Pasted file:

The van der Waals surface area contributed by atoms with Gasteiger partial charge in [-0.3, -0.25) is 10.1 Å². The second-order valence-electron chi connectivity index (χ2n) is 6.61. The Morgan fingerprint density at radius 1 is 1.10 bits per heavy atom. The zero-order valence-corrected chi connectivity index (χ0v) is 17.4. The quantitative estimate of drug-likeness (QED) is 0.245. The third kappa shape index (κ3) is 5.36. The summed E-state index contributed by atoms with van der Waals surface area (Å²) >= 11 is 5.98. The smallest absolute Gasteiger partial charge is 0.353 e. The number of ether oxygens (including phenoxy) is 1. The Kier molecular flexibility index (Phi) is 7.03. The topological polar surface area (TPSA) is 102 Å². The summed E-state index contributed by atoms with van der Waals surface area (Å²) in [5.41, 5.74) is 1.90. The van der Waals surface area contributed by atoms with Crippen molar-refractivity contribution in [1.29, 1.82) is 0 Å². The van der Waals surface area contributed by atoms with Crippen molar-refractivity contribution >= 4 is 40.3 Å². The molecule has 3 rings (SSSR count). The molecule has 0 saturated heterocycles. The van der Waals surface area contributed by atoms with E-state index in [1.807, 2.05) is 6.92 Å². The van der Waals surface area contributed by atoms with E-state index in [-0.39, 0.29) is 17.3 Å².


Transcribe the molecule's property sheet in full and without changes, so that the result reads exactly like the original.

The van der Waals surface area contributed by atoms with Gasteiger partial charge in [-0.3, -0.25) is 10.1 Å². The second-order valence-electron chi connectivity index (χ2n) is 6.61. The Morgan fingerprint density at radius 1 is 1.10 bits per heavy atom. The zero-order valence-corrected chi connectivity index (χ0v) is 17.4. The quantitative estimate of drug-likeness (QED) is 0.245. The third kappa shape index (κ3) is 5.36. The summed E-state index contributed by atoms with van der Waals surface area (Å²) >= 11 is 5.98. The smallest absolute Gasteiger partial charge is 0.353 e. The number of ether oxygens (including phenoxy) is 1. The Kier molecular flexibility index (Phi) is 7.03. The topological polar surface area (TPSA) is 102 Å². The summed E-state index contributed by atoms with van der Waals surface area (Å²) in [5.41, 5.74) is 1.90. The van der Waals surface area contributed by atoms with Crippen molar-refractivity contribution in [1.29, 1.82) is 0 Å². The van der Waals surface area contributed by atoms with Crippen molar-refractivity contribution >= 4 is 40.3 Å². The molecule has 3 rings (SSSR count). The molecule has 0 saturated heterocycles. The van der Waals surface area contributed by atoms with E-state index in [1.807, 2.05) is 6.92 Å². The van der Waals surface area contributed by atoms with E-state index in [-0.39, 0.29) is 17.3 Å².